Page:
Astro-Challenge: Nabbing Venus… at Inferior Conjunction

by David Dickinson on January 6, 2014

Venus as seen on the morning of inferior conjunction January 11th from Rekyavik, Iceland. Created by the author using Stellarium

Venus as seen on the morning of inferior conjunction January 11th from Rekyavik, Iceland. Created by the author using Stellarium

Residents of high northern latitudes can take heart this frigid January: this coming weekend offers a chance to replicate a unique astronomical sighting.

Veteran sky watcher Bob King recently wrote a post for Universe Today describing what observers can expect from the planet Venus for the last few weeks of this current evening apparition leading  up to Venus’s passage between the Earth and the Sun on January 11th. Like so many other readers, we’ve been holding a nightly vigil to see when the last date will be that we can spot the fleeing world… and some great pics have been pouring in.

But did you know that when the conditions are just right, that you can actually spy Venus at the moment of inferior conjunction?

No, we’re not talking about a rare transit of Venus as last occurred on June 6th, 2012, when Venus crossed the disk of the Sun as seen from our Earthly perspective… you’ll have to wait until 2117 to see that occur again. What we’re talking about is a passage of Venus high above or below the solar disk, when spying it while the Sun sits just below the horizon might just be possible.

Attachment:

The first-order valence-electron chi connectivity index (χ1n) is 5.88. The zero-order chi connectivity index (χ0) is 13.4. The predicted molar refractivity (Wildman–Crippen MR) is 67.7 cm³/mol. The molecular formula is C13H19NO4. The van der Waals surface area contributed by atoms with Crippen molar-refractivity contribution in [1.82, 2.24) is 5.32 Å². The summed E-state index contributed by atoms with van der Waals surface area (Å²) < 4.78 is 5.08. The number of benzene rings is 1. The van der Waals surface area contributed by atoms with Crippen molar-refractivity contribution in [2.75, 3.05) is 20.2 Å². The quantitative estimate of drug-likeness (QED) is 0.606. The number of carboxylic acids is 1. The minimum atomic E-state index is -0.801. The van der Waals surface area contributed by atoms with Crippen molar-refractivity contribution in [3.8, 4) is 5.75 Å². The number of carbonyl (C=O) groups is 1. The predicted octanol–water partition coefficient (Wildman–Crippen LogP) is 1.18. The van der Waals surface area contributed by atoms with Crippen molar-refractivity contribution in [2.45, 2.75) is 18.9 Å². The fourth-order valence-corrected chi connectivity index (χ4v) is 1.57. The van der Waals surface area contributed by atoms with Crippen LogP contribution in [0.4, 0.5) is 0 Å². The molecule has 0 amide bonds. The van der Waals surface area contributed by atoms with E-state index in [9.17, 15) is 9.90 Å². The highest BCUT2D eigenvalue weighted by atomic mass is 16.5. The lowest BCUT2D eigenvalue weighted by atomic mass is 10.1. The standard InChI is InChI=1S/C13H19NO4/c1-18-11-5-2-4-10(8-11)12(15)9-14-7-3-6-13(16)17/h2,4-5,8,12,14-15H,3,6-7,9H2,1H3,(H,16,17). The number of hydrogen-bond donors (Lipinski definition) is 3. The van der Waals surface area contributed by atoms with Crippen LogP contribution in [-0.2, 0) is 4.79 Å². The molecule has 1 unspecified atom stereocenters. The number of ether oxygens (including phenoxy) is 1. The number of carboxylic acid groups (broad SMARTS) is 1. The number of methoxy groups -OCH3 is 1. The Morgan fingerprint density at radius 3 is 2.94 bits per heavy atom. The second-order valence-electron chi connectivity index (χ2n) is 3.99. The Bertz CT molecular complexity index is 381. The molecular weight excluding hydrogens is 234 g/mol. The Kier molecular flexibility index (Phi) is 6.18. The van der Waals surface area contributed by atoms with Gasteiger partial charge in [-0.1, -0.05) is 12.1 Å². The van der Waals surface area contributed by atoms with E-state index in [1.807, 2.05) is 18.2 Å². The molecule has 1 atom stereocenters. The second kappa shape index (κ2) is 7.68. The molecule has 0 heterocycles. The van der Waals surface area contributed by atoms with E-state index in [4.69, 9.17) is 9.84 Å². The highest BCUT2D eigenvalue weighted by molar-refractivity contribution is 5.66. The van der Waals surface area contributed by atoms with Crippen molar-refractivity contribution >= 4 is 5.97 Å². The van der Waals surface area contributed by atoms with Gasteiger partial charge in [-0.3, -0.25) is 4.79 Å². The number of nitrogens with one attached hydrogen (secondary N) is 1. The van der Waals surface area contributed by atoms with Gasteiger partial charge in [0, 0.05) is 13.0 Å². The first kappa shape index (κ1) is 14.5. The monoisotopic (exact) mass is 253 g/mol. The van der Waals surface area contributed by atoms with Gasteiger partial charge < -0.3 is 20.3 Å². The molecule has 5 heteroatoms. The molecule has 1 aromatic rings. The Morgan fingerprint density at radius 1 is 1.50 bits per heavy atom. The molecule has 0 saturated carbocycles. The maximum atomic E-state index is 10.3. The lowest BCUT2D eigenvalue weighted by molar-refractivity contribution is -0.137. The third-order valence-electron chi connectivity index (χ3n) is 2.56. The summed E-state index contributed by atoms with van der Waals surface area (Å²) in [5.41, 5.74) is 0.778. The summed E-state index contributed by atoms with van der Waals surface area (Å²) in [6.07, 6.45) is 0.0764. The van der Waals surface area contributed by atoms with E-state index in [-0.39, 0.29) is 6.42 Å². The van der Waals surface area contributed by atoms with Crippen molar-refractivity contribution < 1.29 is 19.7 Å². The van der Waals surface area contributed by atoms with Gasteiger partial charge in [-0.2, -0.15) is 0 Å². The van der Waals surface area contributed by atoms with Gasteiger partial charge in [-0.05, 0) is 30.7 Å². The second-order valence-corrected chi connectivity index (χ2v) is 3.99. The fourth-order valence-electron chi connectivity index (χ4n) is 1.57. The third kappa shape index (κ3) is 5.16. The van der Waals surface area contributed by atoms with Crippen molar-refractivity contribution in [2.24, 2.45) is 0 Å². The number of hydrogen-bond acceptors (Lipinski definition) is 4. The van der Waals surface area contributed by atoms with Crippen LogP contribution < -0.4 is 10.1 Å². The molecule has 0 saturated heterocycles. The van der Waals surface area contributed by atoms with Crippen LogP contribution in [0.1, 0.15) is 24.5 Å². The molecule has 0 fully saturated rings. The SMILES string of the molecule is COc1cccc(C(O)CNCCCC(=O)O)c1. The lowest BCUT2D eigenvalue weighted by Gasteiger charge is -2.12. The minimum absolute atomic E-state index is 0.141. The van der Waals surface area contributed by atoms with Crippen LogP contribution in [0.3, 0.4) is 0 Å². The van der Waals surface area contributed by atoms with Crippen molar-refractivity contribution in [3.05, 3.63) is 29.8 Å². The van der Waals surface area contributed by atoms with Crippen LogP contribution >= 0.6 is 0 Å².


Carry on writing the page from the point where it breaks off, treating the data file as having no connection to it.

The disk of Venus at inferior conjunction. Simulation created by the author using Starry Night.

The disk of Venus at inferior conjunction. Simulation created by the author using Stellarium.

Not all inferior conjunctions of Venus are created equal. The planet’s orbit is tilted 3 degrees with respect to our own and can thus pass a maximum of eight degrees north or south of the Sun. Venus last did this on inferior conjunction in 2009 and will once again pass a maximum distance north of the Sun in 2017. For the southern hemisphere, the red letter years are 2007, and next year in 2015.

You’ll note that the above periods mark out an 8-year cycle, a period after which a roughly similar apparition of the planet Venus repeats. This is because Venus takes just over 224 days to complete one orbit, and 13 orbits of Venus very nearly equals 8 Earth years.

And while said northern maximum is still three years away, this week’s inferior conjunction is close at five degrees from the solar limb. The best prospects to see Venus at or near inferior conjunction occur for observers “North of the 60”. We accomplished this feat two Venusian 8-year cycles ago during the inferior conjunction of January 16th, 1998 from latitude 65 degrees north just outside of Fairbanks, Alaska. We set up on the Chena Flood Channel, assuring as low and as flat a horizon as possible… and we kept the engine of our trusty Jeep Wrangler idling as a refuge from the -40 degrees Celsius temperatures!

A daytime Venus just over five days from inferior conjunction. Credit

A 1.3% illuminated daytime Venus just over five days from inferior conjunction. Credit Shahrin Ahmad www.shahgazer.net